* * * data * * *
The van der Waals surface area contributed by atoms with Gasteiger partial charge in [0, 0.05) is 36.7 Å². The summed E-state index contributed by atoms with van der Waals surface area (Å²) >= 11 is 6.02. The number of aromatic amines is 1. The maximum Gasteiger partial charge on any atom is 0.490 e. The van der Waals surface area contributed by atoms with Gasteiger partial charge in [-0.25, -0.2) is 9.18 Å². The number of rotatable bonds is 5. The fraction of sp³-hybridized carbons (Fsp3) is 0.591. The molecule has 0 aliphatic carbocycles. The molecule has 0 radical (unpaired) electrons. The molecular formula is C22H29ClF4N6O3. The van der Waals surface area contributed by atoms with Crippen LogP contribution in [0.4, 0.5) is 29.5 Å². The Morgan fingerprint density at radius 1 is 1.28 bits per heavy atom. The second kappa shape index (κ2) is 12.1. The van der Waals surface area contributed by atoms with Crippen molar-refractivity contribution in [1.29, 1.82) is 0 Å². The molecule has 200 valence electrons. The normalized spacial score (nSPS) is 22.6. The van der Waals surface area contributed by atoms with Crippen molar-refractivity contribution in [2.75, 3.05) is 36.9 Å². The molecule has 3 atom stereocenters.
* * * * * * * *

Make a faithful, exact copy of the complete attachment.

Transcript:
The van der Waals surface area contributed by atoms with Gasteiger partial charge in [0, 0.05) is 36.7 Å². The summed E-state index contributed by atoms with van der Waals surface area (Å²) >= 11 is 6.02. The number of aromatic amines is 1. The maximum Gasteiger partial charge on any atom is 0.490 e. The van der Waals surface area contributed by atoms with Gasteiger partial charge in [-0.25, -0.2) is 9.18 Å². The number of rotatable bonds is 5. The fraction of sp³-hybridized carbons (Fsp3) is 0.591. The molecule has 0 aliphatic carbocycles. The molecule has 0 radical (unpaired) electrons. The molecular formula is C22H29ClF4N6O3. The van der Waals surface area contributed by atoms with Crippen LogP contribution in [0.4, 0.5) is 29.5 Å². The Morgan fingerprint density at radius 1 is 1.28 bits per heavy atom. The second kappa shape index (κ2) is 12.1. The van der Waals surface area contributed by atoms with Crippen molar-refractivity contribution in [1.29, 1.82) is 0 Å². The molecule has 200 valence electrons. The normalized spacial score (nSPS) is 22.6. The van der Waals surface area contributed by atoms with Crippen molar-refractivity contribution in [2.75, 3.05) is 36.9 Å². The molecule has 3 atom stereocenters.